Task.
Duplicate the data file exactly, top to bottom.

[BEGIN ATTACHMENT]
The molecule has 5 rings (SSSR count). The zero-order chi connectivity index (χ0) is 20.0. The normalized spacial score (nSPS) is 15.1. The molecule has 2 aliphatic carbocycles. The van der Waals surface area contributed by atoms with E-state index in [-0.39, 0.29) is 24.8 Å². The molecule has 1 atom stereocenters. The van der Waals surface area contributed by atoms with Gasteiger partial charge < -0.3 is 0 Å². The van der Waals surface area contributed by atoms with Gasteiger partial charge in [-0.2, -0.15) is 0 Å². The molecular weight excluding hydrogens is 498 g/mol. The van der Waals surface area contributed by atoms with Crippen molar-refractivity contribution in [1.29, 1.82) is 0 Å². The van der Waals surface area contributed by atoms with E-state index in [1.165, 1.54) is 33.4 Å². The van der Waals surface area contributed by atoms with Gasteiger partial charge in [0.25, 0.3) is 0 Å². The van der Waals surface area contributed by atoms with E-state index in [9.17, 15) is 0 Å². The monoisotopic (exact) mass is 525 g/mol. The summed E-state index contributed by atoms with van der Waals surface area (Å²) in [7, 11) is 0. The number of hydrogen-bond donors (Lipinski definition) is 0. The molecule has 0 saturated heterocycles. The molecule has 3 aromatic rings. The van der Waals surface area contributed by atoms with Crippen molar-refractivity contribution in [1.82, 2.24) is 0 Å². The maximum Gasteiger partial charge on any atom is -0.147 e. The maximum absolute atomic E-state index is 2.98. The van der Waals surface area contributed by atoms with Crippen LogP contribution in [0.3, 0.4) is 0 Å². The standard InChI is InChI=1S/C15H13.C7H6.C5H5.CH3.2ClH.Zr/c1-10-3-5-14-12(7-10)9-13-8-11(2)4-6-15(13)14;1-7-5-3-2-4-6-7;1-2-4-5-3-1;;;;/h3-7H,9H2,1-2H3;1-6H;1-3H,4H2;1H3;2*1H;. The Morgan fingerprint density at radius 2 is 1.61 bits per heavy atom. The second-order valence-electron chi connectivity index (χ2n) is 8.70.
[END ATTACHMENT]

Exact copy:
The molecule has 5 rings (SSSR count). The zero-order chi connectivity index (χ0) is 20.0. The normalized spacial score (nSPS) is 15.1. The molecule has 2 aliphatic carbocycles. The van der Waals surface area contributed by atoms with E-state index in [-0.39, 0.29) is 24.8 Å². The molecule has 1 atom stereocenters. The van der Waals surface area contributed by atoms with Gasteiger partial charge < -0.3 is 0 Å². The van der Waals surface area contributed by atoms with Gasteiger partial charge in [-0.2, -0.15) is 0 Å². The molecular weight excluding hydrogens is 498 g/mol. The van der Waals surface area contributed by atoms with Crippen molar-refractivity contribution in [1.29, 1.82) is 0 Å². The van der Waals surface area contributed by atoms with E-state index in [1.165, 1.54) is 33.4 Å². The van der Waals surface area contributed by atoms with Gasteiger partial charge in [0.25, 0.3) is 0 Å². The van der Waals surface area contributed by atoms with E-state index in [9.17, 15) is 0 Å². The monoisotopic (exact) mass is 525 g/mol. The summed E-state index contributed by atoms with van der Waals surface area (Å²) in [7, 11) is 0. The number of hydrogen-bond donors (Lipinski definition) is 0. The molecule has 0 saturated heterocycles. The molecule has 3 aromatic rings. The van der Waals surface area contributed by atoms with Crippen molar-refractivity contribution in [1.82, 2.24) is 0 Å². The maximum Gasteiger partial charge on any atom is -0.147 e. The maximum absolute atomic E-state index is 2.98. The van der Waals surface area contributed by atoms with Crippen LogP contribution in [0.3, 0.4) is 0 Å². The standard InChI is InChI=1S/C15H13.C7H6.C5H5.CH3.2ClH.Zr/c1-10-3-5-14-12(7-10)9-13-8-11(2)4-6-15(13)14;1-7-5-3-2-4-6-7;1-2-4-5-3-1;;;;/h3-7H,9H2,1-2H3;1-6H;1-3H,4H2;1H3;2*1H;. The Morgan fingerprint density at radius 2 is 1.61 bits per heavy atom. The second-order valence-electron chi connectivity index (χ2n) is 8.70.